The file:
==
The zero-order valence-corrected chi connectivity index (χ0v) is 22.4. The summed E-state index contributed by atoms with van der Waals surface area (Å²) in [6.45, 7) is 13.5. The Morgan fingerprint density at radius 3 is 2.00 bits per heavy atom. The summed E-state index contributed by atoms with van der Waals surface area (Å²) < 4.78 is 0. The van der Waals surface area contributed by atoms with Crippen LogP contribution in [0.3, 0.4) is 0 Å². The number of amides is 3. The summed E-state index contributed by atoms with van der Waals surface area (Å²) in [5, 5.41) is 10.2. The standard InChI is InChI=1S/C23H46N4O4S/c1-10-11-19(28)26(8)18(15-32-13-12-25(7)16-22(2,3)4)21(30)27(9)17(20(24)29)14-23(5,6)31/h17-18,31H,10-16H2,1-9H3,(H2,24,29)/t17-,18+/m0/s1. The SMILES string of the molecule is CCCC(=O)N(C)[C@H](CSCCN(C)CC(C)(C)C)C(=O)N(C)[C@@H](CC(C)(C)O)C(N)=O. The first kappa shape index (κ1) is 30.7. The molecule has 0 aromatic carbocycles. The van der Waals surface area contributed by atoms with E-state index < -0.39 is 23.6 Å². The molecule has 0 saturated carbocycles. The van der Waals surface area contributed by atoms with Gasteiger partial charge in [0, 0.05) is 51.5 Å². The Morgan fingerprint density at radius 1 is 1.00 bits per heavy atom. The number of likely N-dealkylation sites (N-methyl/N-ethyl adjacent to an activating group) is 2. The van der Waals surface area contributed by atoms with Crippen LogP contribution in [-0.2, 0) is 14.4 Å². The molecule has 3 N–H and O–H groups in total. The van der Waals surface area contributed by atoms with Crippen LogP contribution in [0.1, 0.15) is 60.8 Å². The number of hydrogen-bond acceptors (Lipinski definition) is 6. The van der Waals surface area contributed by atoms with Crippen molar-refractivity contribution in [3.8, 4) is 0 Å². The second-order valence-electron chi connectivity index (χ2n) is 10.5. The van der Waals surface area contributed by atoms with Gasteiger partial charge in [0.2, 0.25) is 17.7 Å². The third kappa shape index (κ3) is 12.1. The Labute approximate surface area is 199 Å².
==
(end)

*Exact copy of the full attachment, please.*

The zero-order valence-corrected chi connectivity index (χ0v) is 22.4. The summed E-state index contributed by atoms with van der Waals surface area (Å²) in [6.45, 7) is 13.5. The Morgan fingerprint density at radius 3 is 2.00 bits per heavy atom. The summed E-state index contributed by atoms with van der Waals surface area (Å²) < 4.78 is 0. The van der Waals surface area contributed by atoms with Crippen LogP contribution in [0.3, 0.4) is 0 Å². The number of amides is 3. The summed E-state index contributed by atoms with van der Waals surface area (Å²) in [5, 5.41) is 10.2. The standard InChI is InChI=1S/C23H46N4O4S/c1-10-11-19(28)26(8)18(15-32-13-12-25(7)16-22(2,3)4)21(30)27(9)17(20(24)29)14-23(5,6)31/h17-18,31H,10-16H2,1-9H3,(H2,24,29)/t17-,18+/m0/s1. The SMILES string of the molecule is CCCC(=O)N(C)[C@H](CSCCN(C)CC(C)(C)C)C(=O)N(C)[C@@H](CC(C)(C)O)C(N)=O. The first kappa shape index (κ1) is 30.7. The molecule has 0 aromatic carbocycles. The van der Waals surface area contributed by atoms with E-state index < -0.39 is 23.6 Å². The molecule has 0 saturated carbocycles. The van der Waals surface area contributed by atoms with Gasteiger partial charge in [0, 0.05) is 51.5 Å². The Morgan fingerprint density at radius 1 is 1.00 bits per heavy atom. The number of likely N-dealkylation sites (N-methyl/N-ethyl adjacent to an activating group) is 2. The van der Waals surface area contributed by atoms with Crippen LogP contribution in [-0.2, 0) is 14.4 Å². The molecule has 3 N–H and O–H groups in total. The van der Waals surface area contributed by atoms with Crippen LogP contribution in [0.1, 0.15) is 60.8 Å². The number of hydrogen-bond acceptors (Lipinski definition) is 6. The van der Waals surface area contributed by atoms with Crippen molar-refractivity contribution in [3.8, 4) is 0 Å². The second-order valence-electron chi connectivity index (χ2n) is 10.5. The van der Waals surface area contributed by atoms with Gasteiger partial charge in [0.2, 0.25) is 17.7 Å². The third kappa shape index (κ3) is 12.1. The Labute approximate surface area is 199 Å².